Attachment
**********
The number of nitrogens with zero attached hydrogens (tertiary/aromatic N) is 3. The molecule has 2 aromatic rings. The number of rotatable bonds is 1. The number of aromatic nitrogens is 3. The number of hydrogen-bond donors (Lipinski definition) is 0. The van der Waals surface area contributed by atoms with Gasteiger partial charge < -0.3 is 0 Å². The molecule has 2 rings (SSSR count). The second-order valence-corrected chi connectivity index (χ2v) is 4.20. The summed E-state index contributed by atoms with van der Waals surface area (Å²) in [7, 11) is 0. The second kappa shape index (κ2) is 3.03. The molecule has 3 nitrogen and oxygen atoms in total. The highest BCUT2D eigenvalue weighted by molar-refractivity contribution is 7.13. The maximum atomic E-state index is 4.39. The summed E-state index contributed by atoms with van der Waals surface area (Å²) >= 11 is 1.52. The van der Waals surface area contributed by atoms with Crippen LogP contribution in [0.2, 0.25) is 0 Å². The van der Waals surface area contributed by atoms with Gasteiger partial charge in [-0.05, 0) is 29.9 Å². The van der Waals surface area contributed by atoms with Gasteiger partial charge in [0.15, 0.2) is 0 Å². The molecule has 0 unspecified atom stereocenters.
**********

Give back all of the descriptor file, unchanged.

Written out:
The number of nitrogens with zero attached hydrogens (tertiary/aromatic N) is 3. The molecule has 2 aromatic rings. The number of rotatable bonds is 1. The number of aromatic nitrogens is 3. The number of hydrogen-bond donors (Lipinski definition) is 0. The van der Waals surface area contributed by atoms with Gasteiger partial charge < -0.3 is 0 Å². The molecule has 2 rings (SSSR count). The second-order valence-corrected chi connectivity index (χ2v) is 4.20. The summed E-state index contributed by atoms with van der Waals surface area (Å²) in [7, 11) is 0. The second kappa shape index (κ2) is 3.03. The molecule has 3 nitrogen and oxygen atoms in total. The highest BCUT2D eigenvalue weighted by molar-refractivity contribution is 7.13. The maximum atomic E-state index is 4.39. The summed E-state index contributed by atoms with van der Waals surface area (Å²) >= 11 is 1.52. The van der Waals surface area contributed by atoms with Crippen LogP contribution in [0.2, 0.25) is 0 Å². The van der Waals surface area contributed by atoms with Gasteiger partial charge in [-0.05, 0) is 29.9 Å². The van der Waals surface area contributed by atoms with Gasteiger partial charge in [0.15, 0.2) is 0 Å². The molecule has 0 unspecified atom stereocenters.